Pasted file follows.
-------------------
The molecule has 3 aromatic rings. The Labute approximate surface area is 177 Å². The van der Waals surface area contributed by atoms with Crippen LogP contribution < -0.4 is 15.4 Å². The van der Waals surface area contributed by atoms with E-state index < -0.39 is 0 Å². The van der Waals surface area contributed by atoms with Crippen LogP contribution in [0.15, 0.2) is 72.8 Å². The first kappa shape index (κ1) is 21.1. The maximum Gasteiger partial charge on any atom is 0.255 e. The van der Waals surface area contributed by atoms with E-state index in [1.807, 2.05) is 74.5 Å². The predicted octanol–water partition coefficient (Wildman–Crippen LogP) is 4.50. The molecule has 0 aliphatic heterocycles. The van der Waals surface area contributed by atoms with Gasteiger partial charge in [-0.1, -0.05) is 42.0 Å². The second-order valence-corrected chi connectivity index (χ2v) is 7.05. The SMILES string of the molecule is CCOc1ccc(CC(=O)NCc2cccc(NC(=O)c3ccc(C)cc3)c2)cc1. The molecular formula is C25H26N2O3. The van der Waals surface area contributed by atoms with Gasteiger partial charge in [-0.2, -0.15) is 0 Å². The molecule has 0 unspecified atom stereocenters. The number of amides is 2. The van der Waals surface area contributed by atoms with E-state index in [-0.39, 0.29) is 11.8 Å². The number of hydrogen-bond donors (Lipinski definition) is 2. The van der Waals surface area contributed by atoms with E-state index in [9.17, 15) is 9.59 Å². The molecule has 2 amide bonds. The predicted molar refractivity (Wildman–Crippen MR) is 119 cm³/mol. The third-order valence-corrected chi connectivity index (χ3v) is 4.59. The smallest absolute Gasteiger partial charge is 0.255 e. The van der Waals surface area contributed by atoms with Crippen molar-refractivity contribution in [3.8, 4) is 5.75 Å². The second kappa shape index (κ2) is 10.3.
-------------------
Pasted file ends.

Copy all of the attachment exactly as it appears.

The molecule has 3 aromatic rings. The Labute approximate surface area is 177 Å². The van der Waals surface area contributed by atoms with Crippen LogP contribution < -0.4 is 15.4 Å². The van der Waals surface area contributed by atoms with E-state index < -0.39 is 0 Å². The van der Waals surface area contributed by atoms with Crippen LogP contribution in [0.15, 0.2) is 72.8 Å². The first kappa shape index (κ1) is 21.1. The maximum Gasteiger partial charge on any atom is 0.255 e. The van der Waals surface area contributed by atoms with E-state index in [1.807, 2.05) is 74.5 Å². The predicted octanol–water partition coefficient (Wildman–Crippen LogP) is 4.50. The molecule has 0 aliphatic heterocycles. The van der Waals surface area contributed by atoms with Gasteiger partial charge in [-0.1, -0.05) is 42.0 Å². The second-order valence-corrected chi connectivity index (χ2v) is 7.05. The SMILES string of the molecule is CCOc1ccc(CC(=O)NCc2cccc(NC(=O)c3ccc(C)cc3)c2)cc1. The molecular formula is C25H26N2O3. The van der Waals surface area contributed by atoms with Gasteiger partial charge in [-0.2, -0.15) is 0 Å². The molecule has 0 unspecified atom stereocenters. The number of amides is 2. The van der Waals surface area contributed by atoms with E-state index in [-0.39, 0.29) is 11.8 Å². The number of hydrogen-bond donors (Lipinski definition) is 2. The van der Waals surface area contributed by atoms with E-state index in [9.17, 15) is 9.59 Å². The molecule has 2 amide bonds. The predicted molar refractivity (Wildman–Crippen MR) is 119 cm³/mol. The third-order valence-corrected chi connectivity index (χ3v) is 4.59. The smallest absolute Gasteiger partial charge is 0.255 e. The van der Waals surface area contributed by atoms with Crippen molar-refractivity contribution in [3.8, 4) is 5.75 Å². The second kappa shape index (κ2) is 10.3.